What Math Camp Taught Me About Confidence and Feminism

Students and mentors work together in a team building activity to build a straw tower to see how much weight it can support as part of STEM Girls Camp, “STEM Like a Girl” activities. Forty middle school girls attended the camp held on base. (Air Force photo by Kelly White)

When I think of summer, I think about sunbathing in the rays of the hot July sun. My mind wanders off to the warm sands of the beach and afternoons spent curling up on a pool chair, reading magazines by the water. I think of homemade popsicles sticking to the roof of my mouth and scratches earned from traipsing through the woods.

I do not, however, think of sitting at a desk doing math problems.

But this summer, I did just that. I was cooped up at a math camp for two-and-a-half weeks, and for six hours a day, six days a week, I crammed graphs and theorems into my mind. My world was made up of grids, rulers, and numbers, without a single calculator in sight.

I wasn’t even originally planning on going to math camp. My parents wanted my twin brother, who excelled in math competitions, to go. Days before the deadline, they urged me to apply so I could accompany him, and a few months later, I reluctantly boarded a plane that would take me to the place I’d spend the remainder of my summer crunching numbers. However, in a span of less than three weeks, I learned more than just Heron’s Formula and induction.

I always knew that math competitions were dominated by males, but I never realized the extent to which female students were severely underrepresented. When the over one hundred campers were crammed into the tiny lobby of our dorm, I finally noticed how many boys were there. For every girl in the crowd, there were at least three boys in the room.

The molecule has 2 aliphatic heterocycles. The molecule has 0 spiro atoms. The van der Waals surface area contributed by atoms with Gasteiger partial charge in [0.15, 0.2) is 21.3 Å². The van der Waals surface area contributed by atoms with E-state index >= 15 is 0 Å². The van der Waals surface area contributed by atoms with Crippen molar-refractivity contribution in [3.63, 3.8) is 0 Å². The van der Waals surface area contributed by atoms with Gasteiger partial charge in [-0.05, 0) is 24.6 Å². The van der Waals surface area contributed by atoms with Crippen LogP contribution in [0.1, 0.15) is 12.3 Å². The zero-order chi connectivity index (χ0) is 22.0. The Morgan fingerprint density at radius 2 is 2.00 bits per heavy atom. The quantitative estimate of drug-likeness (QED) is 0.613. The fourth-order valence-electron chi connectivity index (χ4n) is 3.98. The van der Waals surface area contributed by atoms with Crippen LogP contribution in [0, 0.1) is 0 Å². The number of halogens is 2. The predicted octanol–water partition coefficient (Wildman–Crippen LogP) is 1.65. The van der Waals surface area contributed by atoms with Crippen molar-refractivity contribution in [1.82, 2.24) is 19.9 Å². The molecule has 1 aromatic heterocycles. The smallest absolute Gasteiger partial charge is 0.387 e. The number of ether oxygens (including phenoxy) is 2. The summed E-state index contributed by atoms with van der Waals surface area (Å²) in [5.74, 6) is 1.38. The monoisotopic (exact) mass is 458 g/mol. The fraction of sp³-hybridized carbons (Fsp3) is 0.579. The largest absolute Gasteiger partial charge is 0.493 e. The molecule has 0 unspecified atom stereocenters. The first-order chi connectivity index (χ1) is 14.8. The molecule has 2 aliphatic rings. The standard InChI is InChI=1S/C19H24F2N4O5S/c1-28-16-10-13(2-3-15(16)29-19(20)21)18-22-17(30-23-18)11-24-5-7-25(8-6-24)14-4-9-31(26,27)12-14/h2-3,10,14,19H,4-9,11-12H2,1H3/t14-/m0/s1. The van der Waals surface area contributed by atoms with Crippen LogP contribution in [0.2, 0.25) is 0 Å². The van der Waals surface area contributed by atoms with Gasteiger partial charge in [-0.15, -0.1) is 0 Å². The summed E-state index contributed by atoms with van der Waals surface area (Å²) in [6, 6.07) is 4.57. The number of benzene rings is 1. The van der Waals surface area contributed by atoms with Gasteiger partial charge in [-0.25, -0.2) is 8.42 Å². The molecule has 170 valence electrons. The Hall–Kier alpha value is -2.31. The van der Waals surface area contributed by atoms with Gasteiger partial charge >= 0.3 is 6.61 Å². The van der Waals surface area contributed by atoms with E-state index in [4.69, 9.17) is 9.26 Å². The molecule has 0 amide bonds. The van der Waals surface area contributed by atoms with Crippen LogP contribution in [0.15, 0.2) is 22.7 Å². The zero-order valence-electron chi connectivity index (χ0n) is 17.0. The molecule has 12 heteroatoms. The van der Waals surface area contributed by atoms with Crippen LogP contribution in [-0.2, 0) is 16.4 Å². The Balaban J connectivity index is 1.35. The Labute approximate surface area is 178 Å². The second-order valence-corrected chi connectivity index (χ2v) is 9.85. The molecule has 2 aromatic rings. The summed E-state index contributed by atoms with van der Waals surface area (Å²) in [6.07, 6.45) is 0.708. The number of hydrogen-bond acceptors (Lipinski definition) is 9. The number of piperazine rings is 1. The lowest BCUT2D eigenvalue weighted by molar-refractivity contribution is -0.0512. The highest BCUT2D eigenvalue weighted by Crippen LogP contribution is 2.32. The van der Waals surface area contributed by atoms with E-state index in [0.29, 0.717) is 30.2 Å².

It felt isolating and scary to be one of the few girls at camp. In a sea of mostly male students, it was easy for us to stick out like targets. So naturally, we gravitated towards each other. During the first few days, we formed a tiny pack in the back of the classroom and mostly kept to ourselves. The teacher, who had nothing but kindness and good intentions, would often ask us if we understood the material or if we needed him to repeat a solution. He’d never ask any of the boys – just our little pack in the corner of the room. It was then that I started to see more of the differences between the boys and girls at camp.

In the movie Hidden Figures, Mary Jackson (portrayed by Janelle Monae) is the only woman in her engineering class at an all-white high school in Virginia.

The boys in my class were confident. They swapped information about their competition placements and academic achievements. They tried to find the hardest questions in the problem set to practice. They’d volunteer to go up to the board and write down solutions to the problems. Even if they were wrong or scored poorly on the last week’s test, they’d still fling their hand up in the air the next day to take a stab at demonstrating problems.

The girls, on the other hand, rarely discussed their achievements. They almost never volunteered to solve problems on the board. We usually were the ones who were asking everyone else for help. I had a friend who’d always run to different boys in her camp classes for help. Whenever she’d get stuck on a problem, she’d ask another male student for help and watch him stumble through the problem. She’d nod and listen attentively. When we got our test scores back, however, she always scored higher than the boys that she’d badger for help. I asked her why she kept turning to them for help – she shrugged and simply said, “The boys in this class are really smart.”

I was shocked to hear those words slip from her mouth. When put to the test, she could solve several of the problems on her own. She was outperforming the same boys that she put on pedestals, yet she still didn’t believe in her own abilities.